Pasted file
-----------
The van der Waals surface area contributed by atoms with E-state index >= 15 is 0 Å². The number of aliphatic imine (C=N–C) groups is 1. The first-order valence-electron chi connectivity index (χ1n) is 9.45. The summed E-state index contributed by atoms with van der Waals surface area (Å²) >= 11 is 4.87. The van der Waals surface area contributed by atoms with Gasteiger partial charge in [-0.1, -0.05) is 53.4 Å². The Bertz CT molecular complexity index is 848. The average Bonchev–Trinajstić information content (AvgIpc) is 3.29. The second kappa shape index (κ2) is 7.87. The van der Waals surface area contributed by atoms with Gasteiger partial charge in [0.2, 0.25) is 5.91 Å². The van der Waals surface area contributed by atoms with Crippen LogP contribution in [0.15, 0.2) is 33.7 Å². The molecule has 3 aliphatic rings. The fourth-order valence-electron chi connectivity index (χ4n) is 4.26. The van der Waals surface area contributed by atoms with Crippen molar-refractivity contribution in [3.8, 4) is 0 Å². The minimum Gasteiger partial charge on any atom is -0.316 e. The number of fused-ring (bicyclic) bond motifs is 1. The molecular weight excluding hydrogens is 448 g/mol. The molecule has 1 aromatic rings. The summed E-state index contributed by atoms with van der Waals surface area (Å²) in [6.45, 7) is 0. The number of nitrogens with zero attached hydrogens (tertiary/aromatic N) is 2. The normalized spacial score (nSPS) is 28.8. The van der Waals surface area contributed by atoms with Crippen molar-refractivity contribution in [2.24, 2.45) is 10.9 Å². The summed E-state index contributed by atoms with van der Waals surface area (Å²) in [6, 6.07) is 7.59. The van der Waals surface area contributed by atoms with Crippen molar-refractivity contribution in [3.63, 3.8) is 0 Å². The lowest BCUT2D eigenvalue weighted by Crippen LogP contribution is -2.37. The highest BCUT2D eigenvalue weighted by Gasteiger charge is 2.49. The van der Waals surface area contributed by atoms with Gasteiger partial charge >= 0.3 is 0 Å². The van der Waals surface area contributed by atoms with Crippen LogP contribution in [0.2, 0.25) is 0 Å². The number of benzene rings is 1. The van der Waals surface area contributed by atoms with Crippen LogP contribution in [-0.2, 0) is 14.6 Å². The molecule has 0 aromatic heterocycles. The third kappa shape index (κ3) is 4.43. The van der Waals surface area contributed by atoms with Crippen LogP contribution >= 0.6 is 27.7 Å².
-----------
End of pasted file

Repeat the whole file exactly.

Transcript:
The van der Waals surface area contributed by atoms with E-state index >= 15 is 0 Å². The number of aliphatic imine (C=N–C) groups is 1. The first-order valence-electron chi connectivity index (χ1n) is 9.45. The summed E-state index contributed by atoms with van der Waals surface area (Å²) >= 11 is 4.87. The van der Waals surface area contributed by atoms with Gasteiger partial charge in [-0.1, -0.05) is 53.4 Å². The Bertz CT molecular complexity index is 848. The average Bonchev–Trinajstić information content (AvgIpc) is 3.29. The second kappa shape index (κ2) is 7.87. The van der Waals surface area contributed by atoms with Gasteiger partial charge in [0.2, 0.25) is 5.91 Å². The van der Waals surface area contributed by atoms with Crippen LogP contribution in [0.15, 0.2) is 33.7 Å². The molecule has 3 aliphatic rings. The fourth-order valence-electron chi connectivity index (χ4n) is 4.26. The van der Waals surface area contributed by atoms with Crippen molar-refractivity contribution in [3.8, 4) is 0 Å². The minimum Gasteiger partial charge on any atom is -0.316 e. The number of fused-ring (bicyclic) bond motifs is 1. The molecular weight excluding hydrogens is 448 g/mol. The molecule has 1 aromatic rings. The summed E-state index contributed by atoms with van der Waals surface area (Å²) in [6.45, 7) is 0. The number of nitrogens with zero attached hydrogens (tertiary/aromatic N) is 2. The normalized spacial score (nSPS) is 28.8. The van der Waals surface area contributed by atoms with Crippen molar-refractivity contribution in [2.24, 2.45) is 10.9 Å². The summed E-state index contributed by atoms with van der Waals surface area (Å²) in [6, 6.07) is 7.59. The van der Waals surface area contributed by atoms with Crippen molar-refractivity contribution in [3.63, 3.8) is 0 Å². The lowest BCUT2D eigenvalue weighted by Crippen LogP contribution is -2.37. The highest BCUT2D eigenvalue weighted by Gasteiger charge is 2.49. The van der Waals surface area contributed by atoms with Gasteiger partial charge >= 0.3 is 0 Å². The van der Waals surface area contributed by atoms with Crippen LogP contribution in [0.2, 0.25) is 0 Å². The number of benzene rings is 1. The van der Waals surface area contributed by atoms with Crippen LogP contribution in [-0.2, 0) is 14.6 Å². The molecule has 0 aromatic heterocycles. The third kappa shape index (κ3) is 4.43. The van der Waals surface area contributed by atoms with Crippen LogP contribution >= 0.6 is 27.7 Å².